Almost 300 schools were invited to bid to pilot the new courses, which will be taught alongside the national curriculum. Grants of up to Pounds 10,000 each will be paid, 40 per cent of which must be met by the LEAs.
The LEAs insist that the list of schools invited was "wholly unrepresentative", neglecting 11-16 schools and metropolitan areas. Almost half of Suffolk's secondary schools are on the list, but not one from 26 London LEAs.
All those listed have previous experience of the General National Vocational Qualifications. But it is essential that a fair proportion should be "starting from scratch", if a balanced picture of the needs of all schools is to emerge, says the Association for Metropolitan Authorities.
The row is the latest of many to dog the introduction of vocational courses pre-16. It stems partly from deep-seated disagreements within the task-force set up to draft proposals which delayed final approval of the pilot. The rift was an ideological one between the School Curriculum and Assessment Authority and National Council for Vocational Qualifications over the best type of exams.
Ministers approved the pilot, to avoid postponing the whole programme, but they were still unhappy with the over-complex assessment regime drawn up as a compromise.
Because of the delays, the Department for Education side-stepped the LEAs and asked vocational awarding bodies to select 90 schools each. Criteria for selection were drawn up by SCAA and NCVQ.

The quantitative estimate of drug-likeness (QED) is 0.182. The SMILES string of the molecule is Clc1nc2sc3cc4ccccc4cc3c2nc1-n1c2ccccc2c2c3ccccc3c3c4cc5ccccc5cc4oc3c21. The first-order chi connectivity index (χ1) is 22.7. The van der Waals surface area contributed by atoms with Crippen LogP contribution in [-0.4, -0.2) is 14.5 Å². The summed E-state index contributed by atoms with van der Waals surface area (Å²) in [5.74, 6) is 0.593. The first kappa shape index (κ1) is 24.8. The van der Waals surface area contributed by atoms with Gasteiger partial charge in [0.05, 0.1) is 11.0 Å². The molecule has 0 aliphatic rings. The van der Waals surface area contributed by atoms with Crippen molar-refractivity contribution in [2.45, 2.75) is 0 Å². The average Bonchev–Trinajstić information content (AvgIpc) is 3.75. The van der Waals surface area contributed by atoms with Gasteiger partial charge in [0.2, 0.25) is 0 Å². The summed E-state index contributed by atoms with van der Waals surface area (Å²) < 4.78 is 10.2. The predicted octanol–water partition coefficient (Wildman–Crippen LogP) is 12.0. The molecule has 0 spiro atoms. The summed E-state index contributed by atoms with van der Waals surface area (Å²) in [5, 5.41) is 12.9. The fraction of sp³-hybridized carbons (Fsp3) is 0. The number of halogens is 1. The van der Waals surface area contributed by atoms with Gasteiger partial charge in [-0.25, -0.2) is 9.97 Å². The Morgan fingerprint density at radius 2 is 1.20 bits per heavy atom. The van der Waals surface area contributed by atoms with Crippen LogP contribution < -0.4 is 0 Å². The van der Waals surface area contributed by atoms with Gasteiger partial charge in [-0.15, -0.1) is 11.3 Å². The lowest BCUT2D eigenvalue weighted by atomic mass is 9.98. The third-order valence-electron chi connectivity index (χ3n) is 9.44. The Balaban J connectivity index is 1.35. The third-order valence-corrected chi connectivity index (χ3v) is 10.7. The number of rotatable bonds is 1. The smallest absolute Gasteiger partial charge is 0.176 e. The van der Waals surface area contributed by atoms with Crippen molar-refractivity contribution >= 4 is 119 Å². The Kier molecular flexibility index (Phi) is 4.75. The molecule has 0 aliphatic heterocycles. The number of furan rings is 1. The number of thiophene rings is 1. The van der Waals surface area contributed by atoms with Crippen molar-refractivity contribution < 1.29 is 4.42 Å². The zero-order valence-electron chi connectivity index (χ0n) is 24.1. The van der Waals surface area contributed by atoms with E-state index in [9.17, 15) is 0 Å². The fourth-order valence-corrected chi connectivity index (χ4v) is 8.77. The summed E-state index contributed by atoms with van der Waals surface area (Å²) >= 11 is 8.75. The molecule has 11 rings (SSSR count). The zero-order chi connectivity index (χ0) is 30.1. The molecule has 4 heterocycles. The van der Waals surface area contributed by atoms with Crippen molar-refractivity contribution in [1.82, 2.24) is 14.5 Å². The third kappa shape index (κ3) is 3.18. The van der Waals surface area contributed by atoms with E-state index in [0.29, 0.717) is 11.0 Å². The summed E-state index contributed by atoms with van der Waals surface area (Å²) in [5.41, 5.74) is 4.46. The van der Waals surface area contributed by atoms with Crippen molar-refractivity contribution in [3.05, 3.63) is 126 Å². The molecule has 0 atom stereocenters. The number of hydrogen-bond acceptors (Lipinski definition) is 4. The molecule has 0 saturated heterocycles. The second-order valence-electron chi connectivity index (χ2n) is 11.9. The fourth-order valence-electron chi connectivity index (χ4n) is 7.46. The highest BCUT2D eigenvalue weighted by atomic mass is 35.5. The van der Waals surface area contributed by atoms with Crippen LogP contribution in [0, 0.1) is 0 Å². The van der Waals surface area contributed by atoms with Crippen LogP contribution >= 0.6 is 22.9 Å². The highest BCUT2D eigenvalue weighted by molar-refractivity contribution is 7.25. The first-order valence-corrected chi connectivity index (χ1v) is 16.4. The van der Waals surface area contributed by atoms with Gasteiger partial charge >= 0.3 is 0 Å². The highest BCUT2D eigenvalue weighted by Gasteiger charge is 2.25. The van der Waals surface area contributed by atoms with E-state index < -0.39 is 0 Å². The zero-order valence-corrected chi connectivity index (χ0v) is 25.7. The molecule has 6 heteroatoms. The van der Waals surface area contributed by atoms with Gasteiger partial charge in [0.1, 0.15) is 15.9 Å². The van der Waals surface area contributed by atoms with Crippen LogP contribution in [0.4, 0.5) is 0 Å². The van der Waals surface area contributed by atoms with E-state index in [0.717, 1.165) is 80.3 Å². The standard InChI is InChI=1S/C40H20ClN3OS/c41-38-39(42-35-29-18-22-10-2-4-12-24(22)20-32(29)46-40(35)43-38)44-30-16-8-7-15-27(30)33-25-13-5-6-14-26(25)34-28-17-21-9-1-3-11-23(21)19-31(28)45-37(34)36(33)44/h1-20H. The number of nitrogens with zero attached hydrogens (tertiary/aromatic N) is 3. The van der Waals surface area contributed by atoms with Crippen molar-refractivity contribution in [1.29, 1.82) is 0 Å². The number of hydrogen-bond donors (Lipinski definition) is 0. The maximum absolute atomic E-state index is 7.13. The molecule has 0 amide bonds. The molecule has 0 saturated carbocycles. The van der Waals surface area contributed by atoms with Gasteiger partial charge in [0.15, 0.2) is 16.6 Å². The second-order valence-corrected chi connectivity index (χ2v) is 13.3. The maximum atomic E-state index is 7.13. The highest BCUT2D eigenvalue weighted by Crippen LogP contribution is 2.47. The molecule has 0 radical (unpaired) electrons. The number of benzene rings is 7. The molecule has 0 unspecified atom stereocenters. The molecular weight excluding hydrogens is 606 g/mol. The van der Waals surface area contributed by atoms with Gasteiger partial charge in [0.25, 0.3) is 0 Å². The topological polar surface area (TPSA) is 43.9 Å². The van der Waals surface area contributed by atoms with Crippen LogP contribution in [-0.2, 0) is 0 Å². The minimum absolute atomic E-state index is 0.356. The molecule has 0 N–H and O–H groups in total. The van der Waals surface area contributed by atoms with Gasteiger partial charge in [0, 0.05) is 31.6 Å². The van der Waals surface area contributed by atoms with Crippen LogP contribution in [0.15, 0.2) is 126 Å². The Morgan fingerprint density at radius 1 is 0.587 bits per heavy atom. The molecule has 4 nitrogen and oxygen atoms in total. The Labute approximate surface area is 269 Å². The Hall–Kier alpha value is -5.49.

The awarding bodies vigorously defended their choice this week. A spokesman for the Business and Technology Education Council said: "We were asked to provide a cross-section of schools in terms of control - LEA, GM and CTCs - and geographical spread including 11 to 16 and 11 to 18 schools. Our area evaluators were involved in the selection."
But the DFE clearly made several tactical blunders. Letters telling LEAs of the selection were sent out the same day as letters to the schools. Department officials were due to meet today to try to settle the row with the authorities.
But the AMA was not optimistic. Alan Parker, AMA education officer, said: "We are paying for much of this pilot through the Grants for Education, Support and Training and we have the best information to ensure a balance of schools. "
Many local education authorities would now find themselves in a predicament, having to divert GEST money committed to other programmes, without having had any say. "They are already well ahead on getting their GEST money out. They will be a bit miffed about it," he added.